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The Mental Aspect of Bariatric Surgery

Oct 19, 2021

blog-MariamMonthlyMotivationBy Mariam Gayed, MA, Nicholson Clinic Patient Educator

Hello everyone and welcome to my first blog post! Every month I will be discussing a different topic pertaining to weight loss surgery. This first topic is one that is incredibly important but often not discussed enough and that is, the mental aspect of bariatric surgery.

As some of you may know, I was sleeved in January of this year before meeting Dr. Nicholson and his wonderful team. The physical changes to my body were discussed in detail by my surgeon but no mention of the mental side was made so honestly, I didn’t know what to expect and did not prepare myself as much as I should have.

I want to start by saying one thing we all have probably heard as bariatric patients and I’ll go on to explain it. Bariatric surgery is only a tool, not a magic cure. What I mean by that is, if you put it into your mind that this surgery will do all the work for you, put simply, you are setting yourself up for failure. A mistake I made early on. 

I thought that no matter what mistake I made whether that be dietary or exercise based, my sleeve would save me so if I made bad food choices it would be fine since I had less than half a stomach. Boy was I wrong! I quickly learned that if I didn’t control what I put in my mouth, I would become a statistic. 

I was so serious about making this change early on in my surgery that I put everything in my life on the backburner that could wait and really worked on myself. I want to stress the importance of putting YOU first and doing everything in your power to make this surgery work for you.

During this time, I worked on correcting my mindset and mentality, as well as healing my broken relationship with food. I no longer lived to eat but rather now eat to live. Don’t get me wrong, I’m still a huge foodie but now I eat to nourish my body before anything else. This was not an overnight fix and took months of “therapy” with myself and this is something I believe everyone should do because if we all had stellar eating habits, we would not have needed this surgery in the first place but we are all human and make mistakes, mistakes that we can fix with time and effort.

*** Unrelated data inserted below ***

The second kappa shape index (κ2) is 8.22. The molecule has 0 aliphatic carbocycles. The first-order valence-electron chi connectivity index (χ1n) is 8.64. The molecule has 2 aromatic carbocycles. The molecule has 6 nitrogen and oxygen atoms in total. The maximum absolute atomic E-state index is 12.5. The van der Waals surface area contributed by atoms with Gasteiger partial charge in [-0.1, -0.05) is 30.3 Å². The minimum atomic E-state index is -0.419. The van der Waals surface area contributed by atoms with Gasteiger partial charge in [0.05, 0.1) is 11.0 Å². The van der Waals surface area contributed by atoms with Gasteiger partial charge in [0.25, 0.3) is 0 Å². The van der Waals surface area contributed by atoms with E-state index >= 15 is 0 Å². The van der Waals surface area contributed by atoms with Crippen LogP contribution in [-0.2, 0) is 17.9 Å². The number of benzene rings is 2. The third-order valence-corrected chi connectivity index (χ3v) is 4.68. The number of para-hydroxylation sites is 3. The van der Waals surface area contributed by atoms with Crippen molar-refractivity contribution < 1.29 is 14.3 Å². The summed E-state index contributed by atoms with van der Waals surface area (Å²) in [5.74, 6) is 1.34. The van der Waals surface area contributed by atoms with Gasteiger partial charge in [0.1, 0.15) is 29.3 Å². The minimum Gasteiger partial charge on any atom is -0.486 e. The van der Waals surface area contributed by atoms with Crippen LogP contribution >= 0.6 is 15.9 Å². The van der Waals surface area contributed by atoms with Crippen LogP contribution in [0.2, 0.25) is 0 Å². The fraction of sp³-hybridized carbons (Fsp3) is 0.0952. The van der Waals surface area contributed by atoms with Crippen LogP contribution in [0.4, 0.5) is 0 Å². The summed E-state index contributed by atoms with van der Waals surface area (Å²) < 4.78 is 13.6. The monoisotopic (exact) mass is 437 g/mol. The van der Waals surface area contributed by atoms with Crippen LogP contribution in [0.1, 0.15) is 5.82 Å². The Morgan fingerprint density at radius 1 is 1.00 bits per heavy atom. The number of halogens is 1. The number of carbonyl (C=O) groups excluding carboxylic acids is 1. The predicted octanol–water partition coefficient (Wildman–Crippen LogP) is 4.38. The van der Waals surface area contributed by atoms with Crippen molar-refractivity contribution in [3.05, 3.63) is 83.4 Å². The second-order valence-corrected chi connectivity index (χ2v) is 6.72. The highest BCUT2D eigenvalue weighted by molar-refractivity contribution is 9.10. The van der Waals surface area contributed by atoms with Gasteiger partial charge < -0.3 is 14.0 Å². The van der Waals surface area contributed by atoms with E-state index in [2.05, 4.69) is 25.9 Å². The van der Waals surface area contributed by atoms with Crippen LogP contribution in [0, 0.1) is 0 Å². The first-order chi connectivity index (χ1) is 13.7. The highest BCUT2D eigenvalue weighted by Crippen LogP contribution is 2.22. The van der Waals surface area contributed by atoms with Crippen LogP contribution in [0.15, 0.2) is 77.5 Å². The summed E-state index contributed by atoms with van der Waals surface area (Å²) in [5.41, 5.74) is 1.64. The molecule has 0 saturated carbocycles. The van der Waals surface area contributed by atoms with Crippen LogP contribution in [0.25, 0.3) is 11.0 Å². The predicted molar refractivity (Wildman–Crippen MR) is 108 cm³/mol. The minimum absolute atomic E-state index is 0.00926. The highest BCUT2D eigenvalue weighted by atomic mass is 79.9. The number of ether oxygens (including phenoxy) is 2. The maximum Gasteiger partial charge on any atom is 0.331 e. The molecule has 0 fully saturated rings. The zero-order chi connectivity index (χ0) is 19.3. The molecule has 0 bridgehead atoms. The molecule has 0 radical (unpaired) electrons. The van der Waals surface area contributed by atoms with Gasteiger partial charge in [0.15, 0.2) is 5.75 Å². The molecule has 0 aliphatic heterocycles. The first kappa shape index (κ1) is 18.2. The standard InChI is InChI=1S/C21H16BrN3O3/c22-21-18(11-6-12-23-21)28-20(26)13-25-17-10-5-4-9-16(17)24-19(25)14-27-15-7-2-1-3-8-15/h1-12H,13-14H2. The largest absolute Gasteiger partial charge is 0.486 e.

The next aspect I want to discuss is support. Firstly, whether you choose to tell people about your surgery or not is fully your choice. Do not feel as though you have to. I chose only to tell my parents and now all of you. 

Secondly, know that if you feel like you’re going through this alone because your family doesn’t support your decision, you’re not. You have me and a whole team at the clinic to be there for you every step of the way. That being said, I know it’s difficult feeling like you have no support from the people you want it from the most but you will become your biggest supporter over time if you haven’t already. I believe in every one of you and genuinely want you all to succeed. It’s your turn to believe in yourself the same way.

Now let’s talk about some unexpected mental effects that occurred to me after surgery. The most obvious being the difficulty adapting to a whole new way of eating that differs so greatly from the way we’ve been eating our whole life. It’s okay to grieve your old lifestyle but it’s not okay to linger there. 

Take some time to realize what you’re feeling and then work on healing your relationship with food and building healthy habits to carry you through this journey. And on that note, if you are farther out and feel like you’re slipping into old habits, reach out to a nutritionist. You are not any less of a person by doing this and taking your health back into your own hands. 

Then there’s the simpler changes along this journey that you may not have realized would take such a toll like new unexpected attention or people treating you differently at different weights, or body dysmorphia and struggling to see yourself in your new body (something even I struggle with). 

I could go on and on about the little things that aren’t discussed but I’ll keep it short and say, you were the same person before weight loss surgery as you are now. Those issues you had before having surgery do not magically disappear afterwards. It takes commitment from you to choose to be successful and put your health number one in your life. This journey is such an empowering one, but it comes with its challenges. Take it one day at a time and remember, tomorrow’s a new day.

Alright, that’s a wrap on blog one. I hope you all enjoyed it and I will be hosting a Facebook Live to further discuss everything I’ve touched on in this blog a week from today. If you have any questions or anything you want me to specifically discuss in the live pertaining to this topic, please email me at mariam@nicholsonclinic.com. Good luck on your journey!


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